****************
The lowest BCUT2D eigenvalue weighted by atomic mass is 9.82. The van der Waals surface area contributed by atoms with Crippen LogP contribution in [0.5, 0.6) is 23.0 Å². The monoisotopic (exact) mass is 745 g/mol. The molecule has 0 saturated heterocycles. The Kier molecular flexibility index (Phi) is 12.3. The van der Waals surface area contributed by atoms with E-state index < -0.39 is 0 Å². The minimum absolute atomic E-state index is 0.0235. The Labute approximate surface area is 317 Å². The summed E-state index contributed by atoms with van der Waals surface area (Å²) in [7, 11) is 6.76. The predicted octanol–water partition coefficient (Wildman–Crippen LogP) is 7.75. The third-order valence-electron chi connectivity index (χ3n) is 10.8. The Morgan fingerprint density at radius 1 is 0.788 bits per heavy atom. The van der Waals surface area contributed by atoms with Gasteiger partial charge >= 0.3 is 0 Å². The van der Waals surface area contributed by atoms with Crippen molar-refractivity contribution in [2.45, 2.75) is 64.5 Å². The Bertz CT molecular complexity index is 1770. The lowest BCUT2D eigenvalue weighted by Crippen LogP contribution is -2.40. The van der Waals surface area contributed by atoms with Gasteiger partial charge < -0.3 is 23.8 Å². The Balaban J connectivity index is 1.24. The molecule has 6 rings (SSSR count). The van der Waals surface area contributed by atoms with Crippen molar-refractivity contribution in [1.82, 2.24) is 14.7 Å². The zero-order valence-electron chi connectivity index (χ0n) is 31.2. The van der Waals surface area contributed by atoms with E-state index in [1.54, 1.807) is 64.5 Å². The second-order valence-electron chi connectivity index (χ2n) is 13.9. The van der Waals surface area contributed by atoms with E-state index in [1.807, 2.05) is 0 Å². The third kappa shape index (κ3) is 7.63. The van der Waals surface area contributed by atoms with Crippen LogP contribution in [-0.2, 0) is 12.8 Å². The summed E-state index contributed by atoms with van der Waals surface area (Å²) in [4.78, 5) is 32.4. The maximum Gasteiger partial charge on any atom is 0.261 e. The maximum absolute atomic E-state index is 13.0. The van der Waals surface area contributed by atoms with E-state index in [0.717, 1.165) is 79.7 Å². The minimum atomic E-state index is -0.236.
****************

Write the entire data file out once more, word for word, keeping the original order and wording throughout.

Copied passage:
The lowest BCUT2D eigenvalue weighted by atomic mass is 9.82. The van der Waals surface area contributed by atoms with Crippen LogP contribution in [0.5, 0.6) is 23.0 Å². The monoisotopic (exact) mass is 745 g/mol. The molecule has 0 saturated heterocycles. The Kier molecular flexibility index (Phi) is 12.3. The van der Waals surface area contributed by atoms with E-state index < -0.39 is 0 Å². The minimum absolute atomic E-state index is 0.0235. The Labute approximate surface area is 317 Å². The summed E-state index contributed by atoms with van der Waals surface area (Å²) in [7, 11) is 6.76. The predicted octanol–water partition coefficient (Wildman–Crippen LogP) is 7.75. The third-order valence-electron chi connectivity index (χ3n) is 10.8. The Morgan fingerprint density at radius 1 is 0.788 bits per heavy atom. The van der Waals surface area contributed by atoms with Gasteiger partial charge >= 0.3 is 0 Å². The van der Waals surface area contributed by atoms with Crippen molar-refractivity contribution in [2.45, 2.75) is 64.5 Å². The Bertz CT molecular complexity index is 1770. The lowest BCUT2D eigenvalue weighted by Crippen LogP contribution is -2.40. The van der Waals surface area contributed by atoms with Gasteiger partial charge < -0.3 is 23.8 Å². The Balaban J connectivity index is 1.24. The molecule has 6 rings (SSSR count). The van der Waals surface area contributed by atoms with Crippen molar-refractivity contribution in [1.82, 2.24) is 14.7 Å². The zero-order valence-electron chi connectivity index (χ0n) is 31.2. The van der Waals surface area contributed by atoms with E-state index in [1.54, 1.807) is 64.5 Å². The second-order valence-electron chi connectivity index (χ2n) is 13.9. The van der Waals surface area contributed by atoms with E-state index in [1.807, 2.05) is 0 Å². The third kappa shape index (κ3) is 7.63. The van der Waals surface area contributed by atoms with Crippen LogP contribution in [-0.2, 0) is 12.8 Å². The summed E-state index contributed by atoms with van der Waals surface area (Å²) in [4.78, 5) is 32.4. The maximum Gasteiger partial charge on any atom is 0.261 e. The maximum absolute atomic E-state index is 13.0. The van der Waals surface area contributed by atoms with E-state index in [0.717, 1.165) is 79.7 Å². The minimum atomic E-state index is -0.236.